Data compiled by Bloomberg shows that the 838 companies which make up the MSCI Emerging Markets Index, on average, held a record $608 per share in cash or short-term investments at the end of last year. That’s up 34% from the previous year and the largest annual jump in over a decade.
This high level of liquidity is thought to come from delayed spending and reflects the growing concern for the outlook for world growth. We have particular concerns in regard to indebted nations, should a further downturn emerge and balance sheet stresses materialise.
Cooling growth in emerging markets and China’s attempted shift to a consumer driven economy has been named by the IMF as two of the three big adjustments the world is facing. In contrast, cash and equivalent holdings for companies in the Standard and Poor’s 500 index fell 2.8% last year which appears to be partly due to the massive share buybacks which have taken place in the US market-place.
Elsewhere, after a two-day rally last week that saw Brent crude prices rise by $5 per barrel to close at $31 on Friday, prices have fallen again this week. The ‘trouble’ is, the US is the swing producer and it doesn’t belong to OPEC. We often hear that the Saudis are trying to squeeze the Americans out of business, boosting supply further and further to gain market share. However, the Saudis do not appear to be doing much squeezing. Over the six quarters of 2014 and first half of 2015, US producers raised output 13 times more than the Saudis.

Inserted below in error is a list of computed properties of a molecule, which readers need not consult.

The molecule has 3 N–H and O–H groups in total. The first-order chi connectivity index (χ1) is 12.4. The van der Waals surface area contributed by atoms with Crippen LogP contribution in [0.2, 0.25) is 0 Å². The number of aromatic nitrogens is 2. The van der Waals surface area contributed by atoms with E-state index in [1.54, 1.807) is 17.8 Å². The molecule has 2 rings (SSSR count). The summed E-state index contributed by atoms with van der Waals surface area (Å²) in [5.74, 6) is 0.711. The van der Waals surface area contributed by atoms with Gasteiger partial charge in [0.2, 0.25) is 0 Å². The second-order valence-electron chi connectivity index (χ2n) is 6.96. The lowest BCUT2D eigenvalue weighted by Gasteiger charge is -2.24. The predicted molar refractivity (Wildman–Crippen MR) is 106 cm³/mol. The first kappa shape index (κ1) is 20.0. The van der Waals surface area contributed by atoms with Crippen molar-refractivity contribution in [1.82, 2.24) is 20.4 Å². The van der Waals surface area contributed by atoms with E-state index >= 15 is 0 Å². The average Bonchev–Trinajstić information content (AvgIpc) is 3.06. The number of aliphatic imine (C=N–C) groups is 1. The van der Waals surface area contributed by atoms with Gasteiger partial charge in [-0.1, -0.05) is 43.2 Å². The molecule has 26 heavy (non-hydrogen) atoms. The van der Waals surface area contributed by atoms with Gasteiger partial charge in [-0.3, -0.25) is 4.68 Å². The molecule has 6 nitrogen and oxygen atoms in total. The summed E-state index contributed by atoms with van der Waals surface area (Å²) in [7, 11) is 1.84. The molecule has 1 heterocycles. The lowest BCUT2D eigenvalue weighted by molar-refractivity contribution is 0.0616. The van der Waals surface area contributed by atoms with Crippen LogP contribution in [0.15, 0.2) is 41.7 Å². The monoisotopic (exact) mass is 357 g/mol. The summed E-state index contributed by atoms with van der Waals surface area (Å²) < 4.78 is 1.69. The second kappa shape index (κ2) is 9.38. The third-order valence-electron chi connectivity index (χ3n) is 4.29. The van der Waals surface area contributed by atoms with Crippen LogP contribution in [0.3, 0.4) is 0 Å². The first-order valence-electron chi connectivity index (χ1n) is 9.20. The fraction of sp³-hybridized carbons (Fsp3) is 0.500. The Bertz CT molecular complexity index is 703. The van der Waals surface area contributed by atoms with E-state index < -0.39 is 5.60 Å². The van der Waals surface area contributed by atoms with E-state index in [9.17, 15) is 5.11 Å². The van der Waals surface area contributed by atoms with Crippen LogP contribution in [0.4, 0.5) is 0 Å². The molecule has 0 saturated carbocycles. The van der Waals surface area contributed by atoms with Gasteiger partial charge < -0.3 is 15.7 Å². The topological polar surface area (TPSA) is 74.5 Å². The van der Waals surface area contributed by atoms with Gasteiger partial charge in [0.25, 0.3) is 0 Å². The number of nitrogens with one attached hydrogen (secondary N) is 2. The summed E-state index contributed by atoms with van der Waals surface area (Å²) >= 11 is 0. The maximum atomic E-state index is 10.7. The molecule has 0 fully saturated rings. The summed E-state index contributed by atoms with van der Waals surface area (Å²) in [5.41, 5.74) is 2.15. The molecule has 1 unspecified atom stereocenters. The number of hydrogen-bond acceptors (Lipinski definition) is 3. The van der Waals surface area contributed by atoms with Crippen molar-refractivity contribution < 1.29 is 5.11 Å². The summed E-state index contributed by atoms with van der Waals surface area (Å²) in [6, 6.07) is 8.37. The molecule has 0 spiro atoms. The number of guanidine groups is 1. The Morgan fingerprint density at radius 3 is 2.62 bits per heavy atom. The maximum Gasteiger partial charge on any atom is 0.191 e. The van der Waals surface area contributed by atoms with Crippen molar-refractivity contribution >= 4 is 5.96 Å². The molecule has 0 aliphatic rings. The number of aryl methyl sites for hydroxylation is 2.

Saudi Arabian Oil Co, known as Saudi Aramco, Chairman Khalid Al- Falih said yesterday that they could sustain low prices for “a long, long time”. Aramco sees demand growing he said. The company isn’t responsible for current low crude prices, “there will be a period not far in the future where demand catches up with supply and inventories are worked out of the system”.
Aramco supplies all of Saudi’s crude oil and pumped more than 10 million barrels a day over the last ten months adding to the global oil glut. Aramco is studying various methods to remain as the region’s low cost producer and is looking at considering an IPO as Saudi as a country looks into privatising companies in all industries to fund the financial pressure the country faces from the fall in crude prices.